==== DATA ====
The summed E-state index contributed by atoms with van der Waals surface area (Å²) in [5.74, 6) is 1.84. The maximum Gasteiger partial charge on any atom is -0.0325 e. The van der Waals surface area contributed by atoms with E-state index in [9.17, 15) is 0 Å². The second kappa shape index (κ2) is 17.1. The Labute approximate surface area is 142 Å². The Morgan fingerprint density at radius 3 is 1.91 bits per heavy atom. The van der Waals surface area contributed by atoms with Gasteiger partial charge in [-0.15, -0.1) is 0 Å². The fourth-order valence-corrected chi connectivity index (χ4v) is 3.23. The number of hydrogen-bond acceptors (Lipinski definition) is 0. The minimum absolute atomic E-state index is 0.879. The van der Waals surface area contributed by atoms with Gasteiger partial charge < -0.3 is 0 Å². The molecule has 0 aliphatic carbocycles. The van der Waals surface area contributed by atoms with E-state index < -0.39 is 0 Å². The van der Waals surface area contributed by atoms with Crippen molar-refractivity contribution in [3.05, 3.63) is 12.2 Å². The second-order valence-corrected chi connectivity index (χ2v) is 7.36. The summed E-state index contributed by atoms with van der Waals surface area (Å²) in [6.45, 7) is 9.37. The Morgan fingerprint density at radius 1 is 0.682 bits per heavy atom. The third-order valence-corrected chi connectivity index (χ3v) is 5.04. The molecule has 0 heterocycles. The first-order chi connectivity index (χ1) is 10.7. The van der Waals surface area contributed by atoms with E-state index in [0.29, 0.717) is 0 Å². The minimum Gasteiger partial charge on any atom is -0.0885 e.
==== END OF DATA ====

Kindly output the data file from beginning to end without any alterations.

The summed E-state index contributed by atoms with van der Waals surface area (Å²) in [5.74, 6) is 1.84. The maximum Gasteiger partial charge on any atom is -0.0325 e. The van der Waals surface area contributed by atoms with E-state index in [9.17, 15) is 0 Å². The second kappa shape index (κ2) is 17.1. The Labute approximate surface area is 142 Å². The Morgan fingerprint density at radius 3 is 1.91 bits per heavy atom. The van der Waals surface area contributed by atoms with Gasteiger partial charge in [-0.15, -0.1) is 0 Å². The fourth-order valence-corrected chi connectivity index (χ4v) is 3.23. The number of hydrogen-bond acceptors (Lipinski definition) is 0. The minimum absolute atomic E-state index is 0.879. The van der Waals surface area contributed by atoms with Gasteiger partial charge < -0.3 is 0 Å². The molecule has 0 aliphatic carbocycles. The van der Waals surface area contributed by atoms with E-state index < -0.39 is 0 Å². The van der Waals surface area contributed by atoms with Crippen molar-refractivity contribution in [3.05, 3.63) is 12.2 Å². The second-order valence-corrected chi connectivity index (χ2v) is 7.36. The summed E-state index contributed by atoms with van der Waals surface area (Å²) in [6.45, 7) is 9.37. The Morgan fingerprint density at radius 1 is 0.682 bits per heavy atom. The third-order valence-corrected chi connectivity index (χ3v) is 5.04. The molecule has 0 heterocycles. The first-order chi connectivity index (χ1) is 10.7. The van der Waals surface area contributed by atoms with E-state index in [0.29, 0.717) is 0 Å². The minimum Gasteiger partial charge on any atom is -0.0885 e.